The legal definition of criminal damage stands as:
“A person who without lawful excuse destroys or damages any property belonging to another intending to destroy or damage any such property or being reckless as to whether any such property would be destroyed or damaged.”
The primary piece of legislation that’s used for criminal damage cases is the Criminal Damage Act 1971, although some criminal damages are covered by the Malicious Damage Act 1971.
Continue reading “What constitutes criminal damage?”
Posted on: Tue, 14 February 2017
Extortion and blackmail are two very similar offences, which are often confused with each other. Blackmail is the act of threatening an individual with an unwarranted demand with menace, with the view to making gain or causing a loss, for example, threatening to expose a secret if the victim does not pay an amount in cash.
Extortion is the act of threatening the victim with physical harm for the purposes of obtaining money, property or services.
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Posted on: Tue, 07 February 2017
For anyone who has been accused of section 18 assault, it is necessary to understand what makes up this offence, the different factors of a section 18 assault and the penalties and punishment that could follow a guilty verdict. Here, our criminal defence solicitors help answer any questions you have regarding a section 18 charge.
Continue reading “What is a Section 18 assault?”
Posted on: Tue, 31 January 2017
What is a Contact Order? A child Contact Order – otherwise known as a Child Arrangements Order – allows the child in question to have contact with a person other than the parent or guardian they live with. The court will assess the suitability of the child having contact with the third party, and if they agree that a continued relationship is beneficial for the child, they will grant a Contact Order. This will enforce the person with whom the child resides to allow regular contact with the other person.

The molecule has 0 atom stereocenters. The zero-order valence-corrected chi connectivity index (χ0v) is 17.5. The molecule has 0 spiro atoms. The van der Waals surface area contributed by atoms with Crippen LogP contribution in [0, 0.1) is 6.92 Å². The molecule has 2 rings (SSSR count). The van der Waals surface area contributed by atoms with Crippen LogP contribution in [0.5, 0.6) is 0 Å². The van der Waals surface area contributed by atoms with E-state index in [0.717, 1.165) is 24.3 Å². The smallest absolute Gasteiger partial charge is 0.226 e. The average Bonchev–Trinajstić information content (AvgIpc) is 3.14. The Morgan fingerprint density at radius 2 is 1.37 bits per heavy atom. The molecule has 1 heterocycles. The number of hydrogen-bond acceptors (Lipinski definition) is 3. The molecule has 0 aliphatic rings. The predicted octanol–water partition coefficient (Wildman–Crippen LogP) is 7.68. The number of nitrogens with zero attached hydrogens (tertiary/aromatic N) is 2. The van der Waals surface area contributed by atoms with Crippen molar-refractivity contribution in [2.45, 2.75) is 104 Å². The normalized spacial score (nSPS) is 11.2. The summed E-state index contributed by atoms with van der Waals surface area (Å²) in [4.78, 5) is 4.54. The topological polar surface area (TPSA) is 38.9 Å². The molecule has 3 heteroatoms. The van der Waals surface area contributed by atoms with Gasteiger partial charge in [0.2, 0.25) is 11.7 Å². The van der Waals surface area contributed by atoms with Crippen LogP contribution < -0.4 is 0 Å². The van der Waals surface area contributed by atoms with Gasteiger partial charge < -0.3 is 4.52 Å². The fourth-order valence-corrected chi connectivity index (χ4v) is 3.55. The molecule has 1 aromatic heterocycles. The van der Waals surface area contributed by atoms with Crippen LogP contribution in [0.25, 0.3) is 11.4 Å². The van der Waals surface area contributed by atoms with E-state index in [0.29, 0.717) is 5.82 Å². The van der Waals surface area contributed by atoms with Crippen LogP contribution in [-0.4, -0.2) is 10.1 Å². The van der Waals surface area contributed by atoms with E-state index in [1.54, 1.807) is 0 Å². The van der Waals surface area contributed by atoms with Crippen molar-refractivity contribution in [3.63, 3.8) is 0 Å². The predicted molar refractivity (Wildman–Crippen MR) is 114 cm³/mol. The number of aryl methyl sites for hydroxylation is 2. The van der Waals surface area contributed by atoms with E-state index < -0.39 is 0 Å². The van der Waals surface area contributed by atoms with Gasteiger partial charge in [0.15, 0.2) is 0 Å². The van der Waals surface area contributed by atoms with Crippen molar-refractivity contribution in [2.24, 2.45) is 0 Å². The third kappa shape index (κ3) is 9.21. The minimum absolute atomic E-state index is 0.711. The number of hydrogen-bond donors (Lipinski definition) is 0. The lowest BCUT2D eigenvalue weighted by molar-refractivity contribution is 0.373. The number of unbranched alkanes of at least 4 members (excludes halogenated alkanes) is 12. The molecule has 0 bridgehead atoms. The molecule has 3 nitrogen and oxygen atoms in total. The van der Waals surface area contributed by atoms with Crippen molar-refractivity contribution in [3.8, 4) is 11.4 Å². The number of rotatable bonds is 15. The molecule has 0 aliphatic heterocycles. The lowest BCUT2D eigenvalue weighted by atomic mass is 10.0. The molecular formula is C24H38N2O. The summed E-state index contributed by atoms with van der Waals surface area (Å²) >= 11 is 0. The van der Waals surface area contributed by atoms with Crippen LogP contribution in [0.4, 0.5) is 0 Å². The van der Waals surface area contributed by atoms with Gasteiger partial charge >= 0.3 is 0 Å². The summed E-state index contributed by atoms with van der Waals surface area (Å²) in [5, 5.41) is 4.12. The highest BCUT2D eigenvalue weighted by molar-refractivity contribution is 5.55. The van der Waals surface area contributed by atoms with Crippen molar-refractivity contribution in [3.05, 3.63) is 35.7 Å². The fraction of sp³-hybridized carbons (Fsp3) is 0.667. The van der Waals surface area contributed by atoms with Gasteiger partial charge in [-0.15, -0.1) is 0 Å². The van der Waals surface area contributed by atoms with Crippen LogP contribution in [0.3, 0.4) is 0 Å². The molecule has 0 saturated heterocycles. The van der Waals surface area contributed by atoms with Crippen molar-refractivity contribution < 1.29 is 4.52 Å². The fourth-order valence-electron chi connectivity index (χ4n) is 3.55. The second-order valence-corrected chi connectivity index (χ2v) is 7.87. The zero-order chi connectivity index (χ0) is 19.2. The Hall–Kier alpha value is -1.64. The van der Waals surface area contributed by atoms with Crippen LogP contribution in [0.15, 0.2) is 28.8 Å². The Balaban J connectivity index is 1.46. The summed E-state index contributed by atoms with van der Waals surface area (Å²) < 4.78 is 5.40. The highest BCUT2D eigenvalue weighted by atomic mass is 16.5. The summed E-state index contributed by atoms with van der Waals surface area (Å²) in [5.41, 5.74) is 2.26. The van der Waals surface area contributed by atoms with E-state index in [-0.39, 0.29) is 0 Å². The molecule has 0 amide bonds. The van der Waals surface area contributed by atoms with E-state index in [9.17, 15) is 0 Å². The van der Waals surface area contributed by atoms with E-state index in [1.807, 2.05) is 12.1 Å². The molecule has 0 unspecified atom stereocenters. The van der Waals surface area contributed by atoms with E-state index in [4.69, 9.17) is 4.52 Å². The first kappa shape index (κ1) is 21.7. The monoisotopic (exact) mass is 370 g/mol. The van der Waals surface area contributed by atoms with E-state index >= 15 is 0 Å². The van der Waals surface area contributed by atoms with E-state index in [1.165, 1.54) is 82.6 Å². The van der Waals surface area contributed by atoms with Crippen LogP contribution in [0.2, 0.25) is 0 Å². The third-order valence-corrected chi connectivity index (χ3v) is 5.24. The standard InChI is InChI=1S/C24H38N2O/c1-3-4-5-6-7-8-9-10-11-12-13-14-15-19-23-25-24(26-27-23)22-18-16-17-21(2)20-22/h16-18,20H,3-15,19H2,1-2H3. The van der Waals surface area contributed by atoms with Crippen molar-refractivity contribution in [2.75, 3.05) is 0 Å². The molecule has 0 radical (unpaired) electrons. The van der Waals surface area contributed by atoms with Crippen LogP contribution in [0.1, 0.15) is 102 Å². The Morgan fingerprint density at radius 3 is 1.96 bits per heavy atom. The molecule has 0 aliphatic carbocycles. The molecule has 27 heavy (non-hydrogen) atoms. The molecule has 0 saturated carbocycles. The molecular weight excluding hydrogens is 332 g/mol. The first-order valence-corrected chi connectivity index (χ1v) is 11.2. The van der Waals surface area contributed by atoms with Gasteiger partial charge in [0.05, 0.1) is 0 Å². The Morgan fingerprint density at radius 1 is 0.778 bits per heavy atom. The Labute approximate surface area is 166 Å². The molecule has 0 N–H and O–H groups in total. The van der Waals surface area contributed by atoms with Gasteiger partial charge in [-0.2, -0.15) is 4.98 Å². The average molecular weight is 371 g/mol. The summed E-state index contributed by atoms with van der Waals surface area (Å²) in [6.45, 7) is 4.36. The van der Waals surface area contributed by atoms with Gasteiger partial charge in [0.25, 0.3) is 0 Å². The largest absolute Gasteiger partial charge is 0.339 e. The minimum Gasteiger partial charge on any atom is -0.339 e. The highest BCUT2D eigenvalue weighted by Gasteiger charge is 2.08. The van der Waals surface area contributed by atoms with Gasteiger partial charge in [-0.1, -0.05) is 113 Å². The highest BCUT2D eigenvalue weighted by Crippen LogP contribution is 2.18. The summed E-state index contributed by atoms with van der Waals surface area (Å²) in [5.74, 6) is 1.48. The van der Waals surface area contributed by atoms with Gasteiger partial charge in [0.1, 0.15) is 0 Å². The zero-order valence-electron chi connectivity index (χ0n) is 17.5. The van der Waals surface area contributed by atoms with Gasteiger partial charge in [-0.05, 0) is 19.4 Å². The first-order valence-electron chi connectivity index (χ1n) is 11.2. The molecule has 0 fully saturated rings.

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Posted on: Tue, 24 January 2017
Many people never experience being arrested, but for those who do, it can be a frightening and distressing experience. Most of the time, arrests are made for good reason. However, there are occasional instances where a person is detained with no legal authority. This is called ‘wrongful arrest’.
Continue reading “When is an arrest unlawful?”
Posted on: Tue, 17 January 2017
Police bail is when you are released from the police station following a charge. Bail allows you to return home until the court hearing. However, there are certain situations where bail will be assured, and other circumstances where bail will be refused.
Continue reading “What is Police Bail?”
Posted on: Tue, 10 January 2017